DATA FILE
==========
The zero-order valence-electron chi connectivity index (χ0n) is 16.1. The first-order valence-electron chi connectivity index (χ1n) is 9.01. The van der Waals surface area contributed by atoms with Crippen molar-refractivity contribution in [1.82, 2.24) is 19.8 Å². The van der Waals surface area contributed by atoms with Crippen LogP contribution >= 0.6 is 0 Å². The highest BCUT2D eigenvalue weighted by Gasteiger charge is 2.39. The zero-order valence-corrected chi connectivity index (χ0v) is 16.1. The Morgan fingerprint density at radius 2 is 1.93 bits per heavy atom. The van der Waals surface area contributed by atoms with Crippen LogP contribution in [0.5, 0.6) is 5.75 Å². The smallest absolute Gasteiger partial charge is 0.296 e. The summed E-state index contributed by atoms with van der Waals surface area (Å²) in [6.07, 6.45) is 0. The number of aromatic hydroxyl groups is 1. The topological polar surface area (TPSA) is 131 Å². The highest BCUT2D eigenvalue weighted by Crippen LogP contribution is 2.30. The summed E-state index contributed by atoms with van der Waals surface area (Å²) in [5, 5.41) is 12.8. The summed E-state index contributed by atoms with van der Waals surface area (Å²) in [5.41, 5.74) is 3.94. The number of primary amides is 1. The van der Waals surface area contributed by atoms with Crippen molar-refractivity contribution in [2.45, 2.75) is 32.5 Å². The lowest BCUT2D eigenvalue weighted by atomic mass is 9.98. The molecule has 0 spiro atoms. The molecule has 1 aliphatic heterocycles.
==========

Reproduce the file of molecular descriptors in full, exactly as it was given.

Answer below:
The zero-order valence-electron chi connectivity index (χ0n) is 16.1. The first-order valence-electron chi connectivity index (χ1n) is 9.01. The van der Waals surface area contributed by atoms with Crippen molar-refractivity contribution in [1.82, 2.24) is 19.8 Å². The van der Waals surface area contributed by atoms with Crippen LogP contribution >= 0.6 is 0 Å². The highest BCUT2D eigenvalue weighted by Gasteiger charge is 2.39. The zero-order valence-corrected chi connectivity index (χ0v) is 16.1. The Morgan fingerprint density at radius 2 is 1.93 bits per heavy atom. The van der Waals surface area contributed by atoms with Crippen LogP contribution in [0.5, 0.6) is 5.75 Å². The smallest absolute Gasteiger partial charge is 0.296 e. The summed E-state index contributed by atoms with van der Waals surface area (Å²) in [6.07, 6.45) is 0. The number of aromatic hydroxyl groups is 1. The topological polar surface area (TPSA) is 131 Å². The highest BCUT2D eigenvalue weighted by Crippen LogP contribution is 2.30. The summed E-state index contributed by atoms with van der Waals surface area (Å²) in [5, 5.41) is 12.8. The summed E-state index contributed by atoms with van der Waals surface area (Å²) in [5.41, 5.74) is 3.94. The number of primary amides is 1. The van der Waals surface area contributed by atoms with Crippen molar-refractivity contribution in [2.45, 2.75) is 32.5 Å². The lowest BCUT2D eigenvalue weighted by atomic mass is 9.98. The molecule has 0 spiro atoms. The molecule has 1 aliphatic heterocycles.